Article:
Herbert Hoover Dike (HHD) is a 143-mile earthen dam that surrounds Lake Okeechobee, the heart of the Kissimmee-Okeechobee-Everglades system. The original dike was constructed with gravel, rock, limestone, sand, and shell. The project reduces impacts from flooding as a result of high lake levels for a large area of south Florida.
Since 2007, the Corps has made a significant investment, over $300 million, in projects designed to reduce the risk of catastrophic failure of the aging structure. Actions taken include installing a cutoff wall, removing and replacing water control structures (culverts), and conducting a variety of studies and technical reviews to help ensure the safety of south Florida residents. Corps teams work daily on the dike, providing contractor oversight, quality assurance, inspections, and dike operations and maintenance. Much progress is also being made behind the scenes at the District, where a team of engineers, hydrologists, geologists, scientists, contract and real estate specialists, budget analysts, and many others, work to ensure the very best rehabilitation strategies are applied to the dike today and in the future.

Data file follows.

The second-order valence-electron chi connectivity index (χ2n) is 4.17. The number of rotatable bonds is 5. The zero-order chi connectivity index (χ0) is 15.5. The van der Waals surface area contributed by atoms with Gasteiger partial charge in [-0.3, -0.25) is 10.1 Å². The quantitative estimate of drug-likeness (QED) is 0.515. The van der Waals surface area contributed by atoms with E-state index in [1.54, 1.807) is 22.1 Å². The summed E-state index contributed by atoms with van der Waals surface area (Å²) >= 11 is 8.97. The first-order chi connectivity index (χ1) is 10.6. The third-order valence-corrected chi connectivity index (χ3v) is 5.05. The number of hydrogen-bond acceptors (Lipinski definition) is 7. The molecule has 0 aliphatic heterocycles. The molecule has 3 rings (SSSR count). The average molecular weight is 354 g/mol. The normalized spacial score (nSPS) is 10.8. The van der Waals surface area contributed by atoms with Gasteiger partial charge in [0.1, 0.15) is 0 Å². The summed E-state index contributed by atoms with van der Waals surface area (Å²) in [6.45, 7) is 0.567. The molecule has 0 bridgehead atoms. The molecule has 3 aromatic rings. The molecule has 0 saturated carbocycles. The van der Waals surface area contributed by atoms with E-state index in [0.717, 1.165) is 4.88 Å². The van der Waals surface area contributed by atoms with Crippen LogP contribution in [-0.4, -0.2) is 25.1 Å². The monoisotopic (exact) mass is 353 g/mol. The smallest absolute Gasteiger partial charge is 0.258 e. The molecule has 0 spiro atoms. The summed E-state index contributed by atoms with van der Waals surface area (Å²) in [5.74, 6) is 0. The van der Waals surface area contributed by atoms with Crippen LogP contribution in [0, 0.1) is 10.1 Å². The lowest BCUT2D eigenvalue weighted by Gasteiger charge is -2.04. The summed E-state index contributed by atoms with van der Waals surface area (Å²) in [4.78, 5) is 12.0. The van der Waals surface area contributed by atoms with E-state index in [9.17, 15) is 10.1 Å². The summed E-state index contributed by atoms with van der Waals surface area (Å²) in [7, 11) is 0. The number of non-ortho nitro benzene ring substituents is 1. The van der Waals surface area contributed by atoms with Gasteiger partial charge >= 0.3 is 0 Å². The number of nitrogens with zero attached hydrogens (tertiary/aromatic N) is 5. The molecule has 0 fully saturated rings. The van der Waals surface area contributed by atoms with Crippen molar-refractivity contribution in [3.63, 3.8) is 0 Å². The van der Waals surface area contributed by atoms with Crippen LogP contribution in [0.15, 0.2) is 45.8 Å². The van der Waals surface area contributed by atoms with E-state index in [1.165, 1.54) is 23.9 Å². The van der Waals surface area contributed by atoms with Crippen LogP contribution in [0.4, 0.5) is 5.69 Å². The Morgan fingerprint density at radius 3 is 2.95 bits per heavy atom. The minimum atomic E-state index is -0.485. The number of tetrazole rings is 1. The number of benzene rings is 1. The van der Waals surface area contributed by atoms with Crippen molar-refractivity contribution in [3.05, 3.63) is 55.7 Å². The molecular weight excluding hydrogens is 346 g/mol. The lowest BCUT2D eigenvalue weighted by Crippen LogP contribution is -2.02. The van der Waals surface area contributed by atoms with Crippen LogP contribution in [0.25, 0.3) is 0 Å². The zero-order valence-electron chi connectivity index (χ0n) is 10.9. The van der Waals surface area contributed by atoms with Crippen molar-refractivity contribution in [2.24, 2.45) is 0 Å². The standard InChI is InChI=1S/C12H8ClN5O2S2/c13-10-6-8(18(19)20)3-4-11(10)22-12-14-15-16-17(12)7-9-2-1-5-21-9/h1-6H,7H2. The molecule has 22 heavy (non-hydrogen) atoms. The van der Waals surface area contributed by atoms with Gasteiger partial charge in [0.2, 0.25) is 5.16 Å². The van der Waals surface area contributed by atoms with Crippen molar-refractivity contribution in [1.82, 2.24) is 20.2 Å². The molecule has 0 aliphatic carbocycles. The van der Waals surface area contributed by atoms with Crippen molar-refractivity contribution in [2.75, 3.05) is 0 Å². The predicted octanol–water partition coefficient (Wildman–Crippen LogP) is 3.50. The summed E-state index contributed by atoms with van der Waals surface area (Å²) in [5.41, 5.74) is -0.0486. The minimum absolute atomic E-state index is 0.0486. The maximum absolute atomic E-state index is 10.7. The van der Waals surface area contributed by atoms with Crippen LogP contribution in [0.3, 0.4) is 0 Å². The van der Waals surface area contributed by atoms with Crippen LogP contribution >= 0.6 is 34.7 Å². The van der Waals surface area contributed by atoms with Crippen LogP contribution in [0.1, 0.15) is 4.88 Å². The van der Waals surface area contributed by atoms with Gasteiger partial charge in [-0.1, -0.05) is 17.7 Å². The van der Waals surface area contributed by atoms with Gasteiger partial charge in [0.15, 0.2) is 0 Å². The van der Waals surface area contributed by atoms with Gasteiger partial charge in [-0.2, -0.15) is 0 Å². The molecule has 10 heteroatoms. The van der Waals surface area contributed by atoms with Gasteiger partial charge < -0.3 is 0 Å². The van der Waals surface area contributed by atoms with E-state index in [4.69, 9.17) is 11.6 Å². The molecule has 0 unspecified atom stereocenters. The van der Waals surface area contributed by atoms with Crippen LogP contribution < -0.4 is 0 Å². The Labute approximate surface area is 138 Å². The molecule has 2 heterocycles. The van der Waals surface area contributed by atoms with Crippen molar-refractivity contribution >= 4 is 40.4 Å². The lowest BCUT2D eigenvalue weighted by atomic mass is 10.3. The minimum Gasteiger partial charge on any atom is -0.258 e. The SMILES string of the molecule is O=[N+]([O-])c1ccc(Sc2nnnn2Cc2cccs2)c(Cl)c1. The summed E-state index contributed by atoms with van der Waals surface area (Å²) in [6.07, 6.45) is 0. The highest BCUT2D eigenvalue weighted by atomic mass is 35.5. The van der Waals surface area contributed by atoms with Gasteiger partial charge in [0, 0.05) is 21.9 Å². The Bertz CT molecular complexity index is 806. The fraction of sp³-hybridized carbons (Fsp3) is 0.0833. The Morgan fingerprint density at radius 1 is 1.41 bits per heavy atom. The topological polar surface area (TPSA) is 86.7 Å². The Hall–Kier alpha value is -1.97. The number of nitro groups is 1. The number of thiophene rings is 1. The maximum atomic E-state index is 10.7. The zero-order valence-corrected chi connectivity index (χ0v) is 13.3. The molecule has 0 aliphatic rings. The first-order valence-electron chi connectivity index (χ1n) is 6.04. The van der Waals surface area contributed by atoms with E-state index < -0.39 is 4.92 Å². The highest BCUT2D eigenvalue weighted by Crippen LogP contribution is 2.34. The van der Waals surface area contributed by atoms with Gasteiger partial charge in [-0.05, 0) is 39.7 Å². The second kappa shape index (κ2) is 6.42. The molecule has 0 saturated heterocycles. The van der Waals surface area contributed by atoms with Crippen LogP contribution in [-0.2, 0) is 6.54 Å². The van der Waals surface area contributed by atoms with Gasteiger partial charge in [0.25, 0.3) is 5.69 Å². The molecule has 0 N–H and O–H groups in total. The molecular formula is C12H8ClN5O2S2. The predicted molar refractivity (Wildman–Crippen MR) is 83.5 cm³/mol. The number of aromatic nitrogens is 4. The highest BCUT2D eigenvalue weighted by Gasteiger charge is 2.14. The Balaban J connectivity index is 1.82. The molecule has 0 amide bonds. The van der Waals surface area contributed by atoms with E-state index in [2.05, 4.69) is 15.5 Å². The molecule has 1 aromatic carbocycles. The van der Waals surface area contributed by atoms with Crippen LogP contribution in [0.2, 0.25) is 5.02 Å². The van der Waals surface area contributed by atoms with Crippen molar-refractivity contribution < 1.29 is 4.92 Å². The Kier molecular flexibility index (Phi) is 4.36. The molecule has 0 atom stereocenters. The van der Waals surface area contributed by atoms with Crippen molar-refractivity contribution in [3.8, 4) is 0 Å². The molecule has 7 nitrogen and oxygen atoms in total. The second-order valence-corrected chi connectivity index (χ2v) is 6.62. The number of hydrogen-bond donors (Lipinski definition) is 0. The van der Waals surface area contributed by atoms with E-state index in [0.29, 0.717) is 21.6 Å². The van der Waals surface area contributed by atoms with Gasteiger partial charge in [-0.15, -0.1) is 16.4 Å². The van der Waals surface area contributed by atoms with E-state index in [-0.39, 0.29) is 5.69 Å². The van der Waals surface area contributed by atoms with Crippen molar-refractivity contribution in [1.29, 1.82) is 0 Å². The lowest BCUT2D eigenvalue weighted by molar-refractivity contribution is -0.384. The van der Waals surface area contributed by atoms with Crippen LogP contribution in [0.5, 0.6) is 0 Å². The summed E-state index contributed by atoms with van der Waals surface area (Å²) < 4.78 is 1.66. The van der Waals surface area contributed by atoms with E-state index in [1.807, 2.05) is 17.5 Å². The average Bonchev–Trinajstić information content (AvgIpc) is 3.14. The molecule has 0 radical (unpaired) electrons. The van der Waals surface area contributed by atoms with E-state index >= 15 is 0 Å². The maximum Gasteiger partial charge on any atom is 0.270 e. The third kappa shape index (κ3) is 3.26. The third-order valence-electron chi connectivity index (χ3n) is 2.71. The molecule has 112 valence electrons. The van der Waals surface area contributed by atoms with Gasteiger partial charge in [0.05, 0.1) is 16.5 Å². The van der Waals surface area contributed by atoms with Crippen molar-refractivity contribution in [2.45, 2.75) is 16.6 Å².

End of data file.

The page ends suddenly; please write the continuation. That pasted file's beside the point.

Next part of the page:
The HHD Project team maintains close coordination and communication with other internal Jacksonville technical offices such as Engineering, Planning, Contracting, Corporate Communication, Construction and Operations while maintaining a presence (HHD Project Manager forward) in the local project area to communicate regularly with local communities and the construction field offices regarding project updates and problem solving.